Ketogenic Diet And Amino Acid Transport

The foregoing discussion involved changes in the metabolism of glutamate and related compounds that appear to occur consequent to ketosis. It also appears that significant alterations of amino acid transport occur in the ketotic brain and that these adaptations may contribute to the anticonvulsant effect. We have found, for example, that the entry of leucine into brain is greatly increased in ketotic mice (8). The uptake from blood to brain of leucine and other large neutral amino acids is mediated via the l-transporter system, which functions primarily as an amino acid exchanger (81,82). Although the affinity of the transporter for glutamine is not especially high (83), the abundance of glutamine in brain favors the utilization of glutamine for facilitating neutral amino acid uptake (84). Glutamine would be formed in astrocytes from glutamate that had been transported from the synaptic cleft (see Fig. 7).

In ketosis the brain/blood ratio for leucine is increased and that for glutamine is unchanged relative to control (Yudkoff et al., unpublished data), a factor that would favor leucine entry into brain via exchange for glutamine. An important consequence of

Fig. 7. Putative effects of ketosis on brain amino acid transport. The uptake of leucine into brain, which is increased in the ketotic mouse, may occur via exchange for internal glutamine. Glutamine, in turn, is formed from intrasynaptic glutamate that is taken up by astrocytes, the major site in brain of the glutamine synthetase pathway. Release of glutamate by epileptic brain is probably increased, and the development of more rapid large neutral amino acid-glutamine exchange affords the system with a more efficient capacity for the removal of glutamate from the extracellular fluid (ECF).

Fig. 7. Putative effects of ketosis on brain amino acid transport. The uptake of leucine into brain, which is increased in the ketotic mouse, may occur via exchange for internal glutamine. Glutamine, in turn, is formed from intrasynaptic glutamate that is taken up by astrocytes, the major site in brain of the glutamine synthetase pathway. Release of glutamate by epileptic brain is probably increased, and the development of more rapid large neutral amino acid-glutamine exchange affords the system with a more efficient capacity for the removal of glutamate from the extracellular fluid (ECF).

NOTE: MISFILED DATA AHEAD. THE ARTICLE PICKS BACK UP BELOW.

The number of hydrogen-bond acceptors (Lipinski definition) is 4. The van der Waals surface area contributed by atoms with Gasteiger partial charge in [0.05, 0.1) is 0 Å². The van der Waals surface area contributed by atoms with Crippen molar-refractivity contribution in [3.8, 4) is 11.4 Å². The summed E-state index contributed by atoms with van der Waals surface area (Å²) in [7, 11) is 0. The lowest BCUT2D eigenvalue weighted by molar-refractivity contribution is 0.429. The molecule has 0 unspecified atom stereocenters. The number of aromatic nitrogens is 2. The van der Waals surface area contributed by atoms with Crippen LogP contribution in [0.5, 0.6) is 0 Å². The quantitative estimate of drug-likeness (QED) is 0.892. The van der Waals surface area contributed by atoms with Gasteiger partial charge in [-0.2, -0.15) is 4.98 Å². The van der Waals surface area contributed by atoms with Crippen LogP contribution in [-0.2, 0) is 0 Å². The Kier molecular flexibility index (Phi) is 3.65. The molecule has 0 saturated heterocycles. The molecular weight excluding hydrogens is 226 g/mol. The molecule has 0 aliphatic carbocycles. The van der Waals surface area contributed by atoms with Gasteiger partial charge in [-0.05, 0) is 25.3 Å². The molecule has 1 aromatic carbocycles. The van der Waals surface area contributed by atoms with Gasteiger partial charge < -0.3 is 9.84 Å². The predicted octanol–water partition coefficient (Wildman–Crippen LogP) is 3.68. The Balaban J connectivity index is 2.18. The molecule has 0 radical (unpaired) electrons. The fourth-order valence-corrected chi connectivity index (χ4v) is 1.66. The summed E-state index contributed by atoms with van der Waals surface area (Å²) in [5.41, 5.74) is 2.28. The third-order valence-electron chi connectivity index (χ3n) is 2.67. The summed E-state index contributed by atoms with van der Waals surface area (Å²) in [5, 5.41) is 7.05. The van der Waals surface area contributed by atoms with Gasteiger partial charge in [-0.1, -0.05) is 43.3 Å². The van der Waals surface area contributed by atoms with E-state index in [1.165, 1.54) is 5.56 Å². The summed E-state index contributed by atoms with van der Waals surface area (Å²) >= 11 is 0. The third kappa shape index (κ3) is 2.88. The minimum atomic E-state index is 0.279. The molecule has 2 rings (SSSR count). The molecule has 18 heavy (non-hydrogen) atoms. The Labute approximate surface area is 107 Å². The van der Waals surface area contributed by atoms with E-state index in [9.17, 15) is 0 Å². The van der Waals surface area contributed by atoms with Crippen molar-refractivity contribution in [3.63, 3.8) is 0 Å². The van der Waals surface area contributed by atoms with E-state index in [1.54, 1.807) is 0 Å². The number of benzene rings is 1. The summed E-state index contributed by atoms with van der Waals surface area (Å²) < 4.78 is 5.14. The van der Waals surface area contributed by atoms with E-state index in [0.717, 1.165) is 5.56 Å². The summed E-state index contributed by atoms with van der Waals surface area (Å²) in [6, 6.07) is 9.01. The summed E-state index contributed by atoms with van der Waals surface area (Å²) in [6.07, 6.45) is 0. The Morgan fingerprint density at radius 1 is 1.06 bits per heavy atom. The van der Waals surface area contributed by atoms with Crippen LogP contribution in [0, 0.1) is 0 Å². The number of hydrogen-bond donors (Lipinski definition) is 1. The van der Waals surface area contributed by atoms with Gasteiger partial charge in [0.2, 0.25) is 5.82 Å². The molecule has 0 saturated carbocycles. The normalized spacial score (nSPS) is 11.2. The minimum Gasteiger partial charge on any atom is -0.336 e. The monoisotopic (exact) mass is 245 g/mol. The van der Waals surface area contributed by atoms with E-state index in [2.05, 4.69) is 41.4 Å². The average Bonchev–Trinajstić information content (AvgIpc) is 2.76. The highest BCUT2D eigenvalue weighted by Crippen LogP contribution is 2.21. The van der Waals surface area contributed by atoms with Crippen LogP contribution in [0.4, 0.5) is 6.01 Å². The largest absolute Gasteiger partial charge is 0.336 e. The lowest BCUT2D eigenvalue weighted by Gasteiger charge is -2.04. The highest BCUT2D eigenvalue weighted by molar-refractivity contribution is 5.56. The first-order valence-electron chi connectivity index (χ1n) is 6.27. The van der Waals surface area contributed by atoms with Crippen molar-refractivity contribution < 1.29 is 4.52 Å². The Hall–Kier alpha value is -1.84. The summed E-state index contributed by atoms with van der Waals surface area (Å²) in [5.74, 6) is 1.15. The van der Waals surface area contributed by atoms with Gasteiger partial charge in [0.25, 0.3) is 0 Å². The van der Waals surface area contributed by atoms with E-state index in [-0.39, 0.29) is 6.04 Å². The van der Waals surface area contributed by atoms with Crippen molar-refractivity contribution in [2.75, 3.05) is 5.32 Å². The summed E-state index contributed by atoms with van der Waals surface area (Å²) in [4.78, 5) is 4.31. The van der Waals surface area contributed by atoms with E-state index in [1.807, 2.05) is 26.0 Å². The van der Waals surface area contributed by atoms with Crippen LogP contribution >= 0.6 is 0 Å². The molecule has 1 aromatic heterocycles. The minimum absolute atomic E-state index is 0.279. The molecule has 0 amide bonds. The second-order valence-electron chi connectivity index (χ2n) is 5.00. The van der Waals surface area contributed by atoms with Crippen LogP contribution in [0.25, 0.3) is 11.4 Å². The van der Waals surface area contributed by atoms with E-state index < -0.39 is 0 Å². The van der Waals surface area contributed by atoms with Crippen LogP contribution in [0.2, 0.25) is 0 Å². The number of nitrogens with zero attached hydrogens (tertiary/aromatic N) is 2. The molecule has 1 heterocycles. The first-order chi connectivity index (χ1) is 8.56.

this adaptation might be an enhanced capacity to dispose of glutamate that had been released into the synaptic cleft. In effect, the brain would "detoxify" extracellular glutamate not simply by swiftly removing it from the synapse into astrocytes and then converting it to glutamine, but by exporting the latter into the blood rather than exporting it back to neurons (Fig. 2). This "loss" of glutamine would quickly be compensated by the transamination of the newly imported leucine (Fig. 7). However, during periods of enhanced glutamate release from neurons, a phenomenon that characterizes seizure activity, the system would have at its disposal a new mechanism for the removal of external glutamate.

A highly ordered array of amino acid transporters mediate the exchange of glutamate, glutamine, and related compounds between neurons, astrocytes, and capillaries (82). It is likely that the ketogenic diet, which, as we have seen, induces fundamental alterations in the metabolism of brain amino acids, and also changes the function of these tissue-specific amino acid transport systems. We cannot know a priori that these presumed adaptations will give rise to an anticonvulsant effect, although the accepted clinical efficacy of the ketogenic diet affords a rationale for future experimentation to test the hypothesis that ketosis-induced changes in the function of amino acid transporters enable the ability of the brain to contain seizures by favoring novel mechanisms for the removal of glutamic acid.

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